Dave Bossert, Director of Special Projects hosted a Google Hangout to discuss Disney Animation from the Bijou Theatre at CalArts. He was joined by John Musker Director, Animation Walt Disney Animation Studios who attended but did not graduate CalArts. However, he was part of first character animation class at the school. In addition, he is still upset about the title of “Basil of Baker Street” being change to “The Great Mouse Detective” He has been at Disney 37 years.
Also on the panel was Jeff Ranjo, Storyboard Artist, who attended CalArts from 1991-1994. His first project was directing the Titans in Hercules with fellow panelist John Musker. More recently, he storyboarded the “In Summer” sequence in Frozen
Dan Hansen, Director Character Animation at CalArts was also present. He is a former Disney artist who said, “Working at Disney was a great thing for me…”
And finally, Hyun Min Lee, CG Animator, was on the panel. She did not graduate from the Character Animation program at CalArts, but rather their Experimental Animation program.
Following a plug for the Disney Animated iPad app, they panelist began to discuss the animation process. John Musker could talk about the “old days” where you had to send the animation to film department. You did not get the instant impact you get today.
Ranjo said when he first started at Disney, storyboarding was all on paper. That has changed. He said the new technology allows you to rearrange panels and shuffle drawings to improve the storyboard, which makes the process of tweaking the story a little easier.
After the storyboarding the scene, they gather everyone to try and find ways to plus the scene. These meeting can last from six hours to three days in which the scene can see a big improvement. Describing the collaborative energy to always try and improve the film Bossert said, “These animated movies are a huge team sport. You can’t do it on your own.”
Once the story is nailed down, then the animators have to add the acting to the scene. The actors with computers are constantly tweaking frame by frame to get the total emotional control you need. As Lee said, “The more work you put in, it has to look like no work was involved.”
There are hundreds of control points on each character to finesse the action. Unlike hand-drawn animation, you have to move each point to get the pose you want, instead of just being able to draw it from your mind to the paper.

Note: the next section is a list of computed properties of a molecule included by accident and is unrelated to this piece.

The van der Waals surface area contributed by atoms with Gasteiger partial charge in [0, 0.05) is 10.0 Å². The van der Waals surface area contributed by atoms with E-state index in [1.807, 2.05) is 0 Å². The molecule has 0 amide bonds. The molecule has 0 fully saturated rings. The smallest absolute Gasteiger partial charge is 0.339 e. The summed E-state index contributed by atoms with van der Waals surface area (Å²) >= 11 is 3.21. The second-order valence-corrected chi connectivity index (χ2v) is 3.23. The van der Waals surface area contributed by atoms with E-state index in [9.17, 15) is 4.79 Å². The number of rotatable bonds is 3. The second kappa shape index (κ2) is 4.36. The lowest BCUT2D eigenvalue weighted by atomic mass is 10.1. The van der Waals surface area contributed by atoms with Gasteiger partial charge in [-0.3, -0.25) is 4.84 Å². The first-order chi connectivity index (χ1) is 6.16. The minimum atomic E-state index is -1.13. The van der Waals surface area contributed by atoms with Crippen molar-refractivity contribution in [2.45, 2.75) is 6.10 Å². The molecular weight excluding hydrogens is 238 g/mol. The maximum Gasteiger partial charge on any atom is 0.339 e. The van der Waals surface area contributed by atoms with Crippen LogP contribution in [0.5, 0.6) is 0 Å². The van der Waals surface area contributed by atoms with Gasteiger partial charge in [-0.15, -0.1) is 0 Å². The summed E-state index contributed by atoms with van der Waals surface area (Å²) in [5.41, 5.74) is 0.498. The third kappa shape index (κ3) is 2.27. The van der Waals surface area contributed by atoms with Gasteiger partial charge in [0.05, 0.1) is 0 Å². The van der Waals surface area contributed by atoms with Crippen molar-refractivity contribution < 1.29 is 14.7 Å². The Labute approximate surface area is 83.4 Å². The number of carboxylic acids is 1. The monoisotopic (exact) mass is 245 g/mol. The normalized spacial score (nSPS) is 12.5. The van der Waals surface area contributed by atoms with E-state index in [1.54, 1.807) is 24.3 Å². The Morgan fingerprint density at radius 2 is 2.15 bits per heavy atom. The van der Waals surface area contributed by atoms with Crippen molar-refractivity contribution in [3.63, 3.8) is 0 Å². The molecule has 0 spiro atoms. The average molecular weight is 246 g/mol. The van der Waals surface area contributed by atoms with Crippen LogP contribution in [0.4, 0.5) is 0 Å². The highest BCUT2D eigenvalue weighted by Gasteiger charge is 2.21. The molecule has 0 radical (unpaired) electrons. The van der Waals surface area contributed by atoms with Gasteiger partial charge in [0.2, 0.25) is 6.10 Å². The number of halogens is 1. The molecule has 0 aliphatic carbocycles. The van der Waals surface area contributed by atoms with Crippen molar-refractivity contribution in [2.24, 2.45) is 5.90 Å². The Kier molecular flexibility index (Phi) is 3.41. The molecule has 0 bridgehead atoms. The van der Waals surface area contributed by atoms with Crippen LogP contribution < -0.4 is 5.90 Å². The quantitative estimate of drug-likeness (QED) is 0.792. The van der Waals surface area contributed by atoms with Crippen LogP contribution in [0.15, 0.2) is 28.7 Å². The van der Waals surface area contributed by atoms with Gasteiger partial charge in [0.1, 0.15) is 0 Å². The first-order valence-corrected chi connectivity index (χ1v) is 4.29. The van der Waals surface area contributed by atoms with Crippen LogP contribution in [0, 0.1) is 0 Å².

As there are many animators working on small parts of a much larger film, the directors work with the animators to explain how their part fits in with the bigger picture. And thanks to many different artists in many different disciplines, the final film can become, like The Little Mermaid and Frozen a worldwide phenomenon. It was neat to hear legends in animation talk about their art form to those who want to be in their shoes someday. As a fan of animation, I look forward to seeing the next generations work.
Some fun facts from the discussion that you may or may not know:
John Musker and Ron Clements were not originally supposed to write The Little Mermaid, but convinced their bosses to let them try.
According to the panel, the most common mistake new animators make is falling in love with their work too much, should start loose.
When putting together a portfolio many artists ut their best work in the back, but many times the reviewer won’t make it that far as they have many portfolios to review. Start with your best stuff.
Walt Disney Animation Studios are still doing 2D animation on special projects, but no 2D features are currently in the pipeline. However, there are still 2D artists that are a part of the studio.
Peter Docter’s films when he was at CalArts were a minute long, but they were great.
Frank and Ollie’s families gave permission to reprint the 12 basic principles of animation in the Disney Animated app and those principles work in 2d, CGI, and stop motion animation.
You can watch the entire Google Hangout on YouTube. The Disney Animated iPad app is available in the App Store.